For many, the end of the year represents excitement, holidays and time with family and friends. But, if we are honest, for most of us this time of the year can be extremely stressful. “Many of us just take on more than we are able to get done over the holidays and over commit ourselves,” says Helene Vermaak, Director at The Human Edge. “This increase in stress can place a significant toll on health at a time where we should be recharging.”
Instead of taking some much needed ‘me’ time, most of us want to make the season special for family and friends, resulting in overextending ourselves. Vermaak says that The Human Edge’s US partner, VitalSmarts, ran a survey and found that the top five holiday stressors are:
- Keeping up – trying to stay on top of all the activities, pressures and expectations that come with the holidays
- Finances – blowing the budget so that the holidays are extra special
- Shopping – trying to find the ‘perfect gift’ for those special people in our lives
- Family events – attending holiday dinners, parties and gatherings with relatives
- Physical health – trying to stay healthy and active at a time when food and festivities are in overabundance
Researchers have found that the holidays, while festive, provide the perfect combination for schedule and relationship overload. Spending a lot more time with family and friends over the holidays and, the additional stress in trying to make sure that everything is perfect, increases the pressure on everyone.
Vermaak provides a few conversation skills that help to manage the stress and ensure that everyone not only has a good time but that you also get some much-needed downtime.
- Manage your commitments even if this means having to say no. When a crucial conversation takes place under conditions of stress our intentions can become short-term and selfish. We tend to be more concerned if others will like us, whether we’ll look good, be right, or rather try to avoid conflict. The problem with short-term motives is that they preserve the present by mortgaging the future. Ask yourself – what do I really want? – for me, the other person and the relationship?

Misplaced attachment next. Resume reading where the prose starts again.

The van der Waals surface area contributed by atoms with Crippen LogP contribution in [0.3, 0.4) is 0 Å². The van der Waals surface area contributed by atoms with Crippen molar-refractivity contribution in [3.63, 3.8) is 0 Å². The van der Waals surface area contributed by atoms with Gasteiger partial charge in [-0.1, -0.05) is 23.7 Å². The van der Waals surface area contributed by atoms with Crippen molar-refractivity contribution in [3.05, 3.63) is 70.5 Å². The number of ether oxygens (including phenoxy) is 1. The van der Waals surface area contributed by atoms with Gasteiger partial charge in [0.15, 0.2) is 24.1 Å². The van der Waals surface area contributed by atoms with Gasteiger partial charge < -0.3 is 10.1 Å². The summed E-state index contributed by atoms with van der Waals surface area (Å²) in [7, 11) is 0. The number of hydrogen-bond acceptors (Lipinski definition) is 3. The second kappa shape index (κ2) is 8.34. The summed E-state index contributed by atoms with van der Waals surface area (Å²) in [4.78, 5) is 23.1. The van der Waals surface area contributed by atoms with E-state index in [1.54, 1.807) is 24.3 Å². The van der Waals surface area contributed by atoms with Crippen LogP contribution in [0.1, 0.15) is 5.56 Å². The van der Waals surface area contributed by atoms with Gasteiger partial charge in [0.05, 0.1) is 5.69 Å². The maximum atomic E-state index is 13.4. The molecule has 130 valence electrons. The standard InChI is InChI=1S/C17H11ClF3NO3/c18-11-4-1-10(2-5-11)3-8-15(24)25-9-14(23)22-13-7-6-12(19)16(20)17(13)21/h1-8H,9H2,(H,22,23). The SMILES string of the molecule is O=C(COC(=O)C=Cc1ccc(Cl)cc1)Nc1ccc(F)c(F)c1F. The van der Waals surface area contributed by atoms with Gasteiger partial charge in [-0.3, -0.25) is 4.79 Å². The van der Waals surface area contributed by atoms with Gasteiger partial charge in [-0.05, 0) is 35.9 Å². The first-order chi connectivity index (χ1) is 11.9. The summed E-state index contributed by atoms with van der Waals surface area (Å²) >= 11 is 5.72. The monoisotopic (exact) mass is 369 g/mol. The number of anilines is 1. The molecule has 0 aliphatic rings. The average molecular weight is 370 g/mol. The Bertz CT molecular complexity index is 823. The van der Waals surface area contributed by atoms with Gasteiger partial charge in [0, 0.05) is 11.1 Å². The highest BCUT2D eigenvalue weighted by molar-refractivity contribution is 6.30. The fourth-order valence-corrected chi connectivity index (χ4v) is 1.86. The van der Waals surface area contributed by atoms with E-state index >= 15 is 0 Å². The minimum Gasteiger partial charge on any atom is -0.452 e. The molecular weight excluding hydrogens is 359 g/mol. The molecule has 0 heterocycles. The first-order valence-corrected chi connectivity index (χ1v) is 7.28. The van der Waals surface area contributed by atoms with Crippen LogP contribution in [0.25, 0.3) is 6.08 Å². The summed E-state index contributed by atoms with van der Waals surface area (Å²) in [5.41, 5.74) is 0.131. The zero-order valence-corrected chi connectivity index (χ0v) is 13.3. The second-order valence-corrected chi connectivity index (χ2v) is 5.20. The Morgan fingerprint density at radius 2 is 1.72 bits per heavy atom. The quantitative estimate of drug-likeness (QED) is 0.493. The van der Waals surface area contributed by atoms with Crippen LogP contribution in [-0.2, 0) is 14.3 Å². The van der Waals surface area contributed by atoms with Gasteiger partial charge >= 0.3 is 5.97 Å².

- Unhelpful emotions are another barrier to a productive conversation. We often come in angry, scared, hurt, or defensive. Surprisingly, our emotions have less to do with what the other person is doing, and more to do with the story we tell ourselves about what they are doing.
- Importantly, bring an attitude of confidence and curiosity. Before the conversation, think through your position, so that you are confident that it has merit. Have enough humility to be interested in any facts or logic that might affect the conversation.
- Define your boundaries and step back from the behaviours and situations that may be causing you stress without fully stepping back from the person you are having the conversation with.
- Avoid creating an approach of all-or-nothing by taking the time to establish and reinforce safety with the person you may be ‘letting down’. Propose things that you would rather do so that you are able to foster the relationship and that the person understands your situation.
“This festive season, when you are juggling to do lists, additional commitments and holiday planning, it is vital to manage your commitments and actions even if this means having to say no, if you are to remain calm and have some relaxation,” concludes Vermaak.